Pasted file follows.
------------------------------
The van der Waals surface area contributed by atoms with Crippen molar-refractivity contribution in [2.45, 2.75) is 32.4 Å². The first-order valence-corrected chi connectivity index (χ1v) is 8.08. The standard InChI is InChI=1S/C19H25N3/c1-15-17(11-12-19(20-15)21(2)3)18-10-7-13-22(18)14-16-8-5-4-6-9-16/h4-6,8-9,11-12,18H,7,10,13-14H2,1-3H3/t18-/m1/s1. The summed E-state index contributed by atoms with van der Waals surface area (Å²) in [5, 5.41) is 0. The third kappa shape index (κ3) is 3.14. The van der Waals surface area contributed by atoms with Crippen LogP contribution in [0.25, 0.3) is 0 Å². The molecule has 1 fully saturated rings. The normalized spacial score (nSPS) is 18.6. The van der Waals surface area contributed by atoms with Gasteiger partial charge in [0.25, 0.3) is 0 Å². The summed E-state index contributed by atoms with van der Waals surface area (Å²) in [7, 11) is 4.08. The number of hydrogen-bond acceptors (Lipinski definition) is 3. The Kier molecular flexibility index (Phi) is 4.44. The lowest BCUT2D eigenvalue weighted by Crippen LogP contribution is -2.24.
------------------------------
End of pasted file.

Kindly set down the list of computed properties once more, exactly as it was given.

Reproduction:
The van der Waals surface area contributed by atoms with Crippen molar-refractivity contribution in [2.45, 2.75) is 32.4 Å². The first-order valence-corrected chi connectivity index (χ1v) is 8.08. The standard InChI is InChI=1S/C19H25N3/c1-15-17(11-12-19(20-15)21(2)3)18-10-7-13-22(18)14-16-8-5-4-6-9-16/h4-6,8-9,11-12,18H,7,10,13-14H2,1-3H3/t18-/m1/s1. The summed E-state index contributed by atoms with van der Waals surface area (Å²) in [5, 5.41) is 0. The third kappa shape index (κ3) is 3.14. The van der Waals surface area contributed by atoms with Crippen LogP contribution in [0.25, 0.3) is 0 Å². The molecule has 1 fully saturated rings. The normalized spacial score (nSPS) is 18.6. The van der Waals surface area contributed by atoms with Gasteiger partial charge in [0.25, 0.3) is 0 Å². The summed E-state index contributed by atoms with van der Waals surface area (Å²) in [7, 11) is 4.08. The number of hydrogen-bond acceptors (Lipinski definition) is 3. The Kier molecular flexibility index (Phi) is 4.44. The lowest BCUT2D eigenvalue weighted by Crippen LogP contribution is -2.24.